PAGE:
July 30, 2012
Due to a severe thunderstorm, no doubt sent by Murphy, our flight to Ft. Lauderdale was delayed by about five hours. Thankfully, we didn’t even set foot outside the apartment. Lounging on the couch seemed like a better option than sitting in a plastic chair at LaGuardia Airport all night. We postponed our trip to next month and spent the evening watching Food Network and drinking Prosecco, a much better use of our time. Speaking of wasted time at airports…you must know that I hate food waste...
July 24, 2012
It's a challenge to have a cooking blog and a beach body simultaneously. In preparation for my upcoming trip to the clear, blue water beaches of Ft Lauderdale I’ve had to eat light and stick to my living room kickboxing routine no matter how much it may have annoyed our downstairs neighbors. Usually, my desire to eat cheese-covered, bacon-wrapped, pan-fried, butter-slathered, cream-topped dishes outweighs my desire to have Maria Menounos abs (does that gal ever where a shirt?) but lately the weather has been too hot to digest more than fresh vegetables kissed with olive oil and some Balsamic vinegar. Just a month or two after being inspired by David Chang’s Cherry Tomato and Tofu Salad in Alice Water’s cookbook, “In The Green Kitchen”, I received a request from a Brooklyn Salt reader for some tofu recipes; the Tofu Caprese was born. It’s pretty nifty how similar firm tofu is to fresh mozzarella, so I’m excited for my lactose intolerant readers to give this one a go. I’m not a tofu nut, but I had absolutely no trouble polishing off a whole plate of this stuff. Well, I’m off to the beach…talk to you all next week!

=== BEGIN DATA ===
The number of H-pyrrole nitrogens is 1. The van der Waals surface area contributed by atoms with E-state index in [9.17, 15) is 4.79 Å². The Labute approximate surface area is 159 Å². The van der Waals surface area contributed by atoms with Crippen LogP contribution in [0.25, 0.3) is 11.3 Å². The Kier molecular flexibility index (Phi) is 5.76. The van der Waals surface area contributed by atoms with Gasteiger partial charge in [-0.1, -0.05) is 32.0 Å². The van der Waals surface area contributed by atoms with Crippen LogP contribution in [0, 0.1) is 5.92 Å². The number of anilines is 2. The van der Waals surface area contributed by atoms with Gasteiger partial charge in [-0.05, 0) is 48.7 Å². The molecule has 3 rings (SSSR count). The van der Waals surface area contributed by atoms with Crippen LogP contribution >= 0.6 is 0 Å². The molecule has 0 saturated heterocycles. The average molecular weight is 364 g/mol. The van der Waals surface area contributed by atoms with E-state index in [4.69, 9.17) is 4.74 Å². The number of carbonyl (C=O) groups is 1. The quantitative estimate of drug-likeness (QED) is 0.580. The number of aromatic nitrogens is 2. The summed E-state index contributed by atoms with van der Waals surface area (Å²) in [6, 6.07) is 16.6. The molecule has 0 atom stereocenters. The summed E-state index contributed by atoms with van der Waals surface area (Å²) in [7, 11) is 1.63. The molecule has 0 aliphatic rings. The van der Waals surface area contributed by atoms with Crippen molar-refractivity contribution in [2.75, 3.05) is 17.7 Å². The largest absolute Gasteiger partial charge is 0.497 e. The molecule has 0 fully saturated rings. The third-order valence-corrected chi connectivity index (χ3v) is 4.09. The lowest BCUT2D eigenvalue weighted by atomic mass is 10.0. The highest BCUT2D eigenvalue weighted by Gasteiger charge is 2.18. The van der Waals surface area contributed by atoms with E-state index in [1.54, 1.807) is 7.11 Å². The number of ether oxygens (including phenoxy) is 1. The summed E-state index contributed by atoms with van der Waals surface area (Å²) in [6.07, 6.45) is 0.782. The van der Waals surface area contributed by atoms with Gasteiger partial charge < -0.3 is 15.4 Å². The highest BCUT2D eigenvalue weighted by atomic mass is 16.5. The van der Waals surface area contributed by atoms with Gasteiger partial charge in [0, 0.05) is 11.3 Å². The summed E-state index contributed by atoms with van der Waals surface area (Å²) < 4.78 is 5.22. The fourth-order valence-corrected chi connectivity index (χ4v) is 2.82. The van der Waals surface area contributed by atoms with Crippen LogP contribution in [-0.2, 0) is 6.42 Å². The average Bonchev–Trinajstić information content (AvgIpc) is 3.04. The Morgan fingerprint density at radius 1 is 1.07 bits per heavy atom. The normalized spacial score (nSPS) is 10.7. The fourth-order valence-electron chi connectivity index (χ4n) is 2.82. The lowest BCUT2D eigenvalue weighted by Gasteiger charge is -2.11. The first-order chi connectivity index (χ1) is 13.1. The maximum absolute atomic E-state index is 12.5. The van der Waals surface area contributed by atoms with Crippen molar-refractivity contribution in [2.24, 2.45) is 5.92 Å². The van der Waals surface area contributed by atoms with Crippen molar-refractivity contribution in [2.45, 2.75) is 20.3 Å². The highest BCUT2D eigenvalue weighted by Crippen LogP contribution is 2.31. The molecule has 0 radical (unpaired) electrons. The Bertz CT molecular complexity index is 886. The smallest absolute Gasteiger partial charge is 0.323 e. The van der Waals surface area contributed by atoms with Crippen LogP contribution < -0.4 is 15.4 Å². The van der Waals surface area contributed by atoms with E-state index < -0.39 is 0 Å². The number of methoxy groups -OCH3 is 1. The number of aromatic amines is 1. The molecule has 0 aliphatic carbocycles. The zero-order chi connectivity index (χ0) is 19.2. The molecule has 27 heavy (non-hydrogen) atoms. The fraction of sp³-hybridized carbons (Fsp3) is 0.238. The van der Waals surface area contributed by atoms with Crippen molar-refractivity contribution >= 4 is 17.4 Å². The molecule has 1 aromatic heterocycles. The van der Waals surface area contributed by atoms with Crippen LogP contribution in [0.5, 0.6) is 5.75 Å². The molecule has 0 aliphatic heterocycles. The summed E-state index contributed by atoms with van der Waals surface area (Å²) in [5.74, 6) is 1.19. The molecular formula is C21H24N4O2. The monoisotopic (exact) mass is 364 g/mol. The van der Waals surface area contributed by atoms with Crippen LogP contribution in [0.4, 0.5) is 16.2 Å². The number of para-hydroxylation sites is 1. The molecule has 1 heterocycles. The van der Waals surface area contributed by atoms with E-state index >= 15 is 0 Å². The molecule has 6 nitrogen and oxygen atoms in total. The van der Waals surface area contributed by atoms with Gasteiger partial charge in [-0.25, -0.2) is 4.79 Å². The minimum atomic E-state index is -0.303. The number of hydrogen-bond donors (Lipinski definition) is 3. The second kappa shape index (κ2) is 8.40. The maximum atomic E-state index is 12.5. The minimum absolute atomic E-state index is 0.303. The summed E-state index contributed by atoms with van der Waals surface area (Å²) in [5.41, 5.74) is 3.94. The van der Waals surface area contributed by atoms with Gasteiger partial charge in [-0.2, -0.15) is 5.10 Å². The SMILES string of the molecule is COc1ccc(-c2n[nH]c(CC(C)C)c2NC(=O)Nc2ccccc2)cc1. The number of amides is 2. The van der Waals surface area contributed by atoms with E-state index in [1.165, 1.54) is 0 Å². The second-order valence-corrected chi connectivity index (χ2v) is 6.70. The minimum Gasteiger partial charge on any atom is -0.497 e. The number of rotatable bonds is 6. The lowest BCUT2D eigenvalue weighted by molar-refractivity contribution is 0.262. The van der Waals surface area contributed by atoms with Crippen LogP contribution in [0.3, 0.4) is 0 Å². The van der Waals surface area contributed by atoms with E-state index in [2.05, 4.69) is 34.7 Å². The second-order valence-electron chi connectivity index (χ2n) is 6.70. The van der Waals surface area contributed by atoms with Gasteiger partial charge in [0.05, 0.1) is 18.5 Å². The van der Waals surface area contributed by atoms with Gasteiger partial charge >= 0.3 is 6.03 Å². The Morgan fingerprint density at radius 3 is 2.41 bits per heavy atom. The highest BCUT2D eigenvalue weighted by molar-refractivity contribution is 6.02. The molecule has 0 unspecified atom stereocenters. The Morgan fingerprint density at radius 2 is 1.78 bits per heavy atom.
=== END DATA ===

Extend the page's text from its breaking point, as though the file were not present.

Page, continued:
July 19, 2012
Beast, a low-lit corner restaurant in Brooklyn, serves up out-of-this-world dishes like fried manchego cheese bites with lemon and caramelized onion and fig pesto tarts. Their boston salad with crispy prosciutto gave me months of prosciutto daydreams until I just had to try crisping up that salty meat in my own kitchen. Fried, it becomes partly crackly, partly chewy and intensely salty making it perfect for tossing with a mild salad and some sharp cheese. While photographing the dish out on the porch, we were cornered by a massive flying insect which I won’t describe any further for fear of ruining your appetite, but the little bastard headed straight for my salad! I picked off the part he landed on and ate the rest. I was worried I might suffer a fate similar to Jeff Goldblum’s in The Fly (1986) but so far, I’m still completely human and that Crispy Prosciutto Salad was worth the risk. Also try my Prosciutto Wrapped Chicken and Poached Egg with Crispy Prosciutto.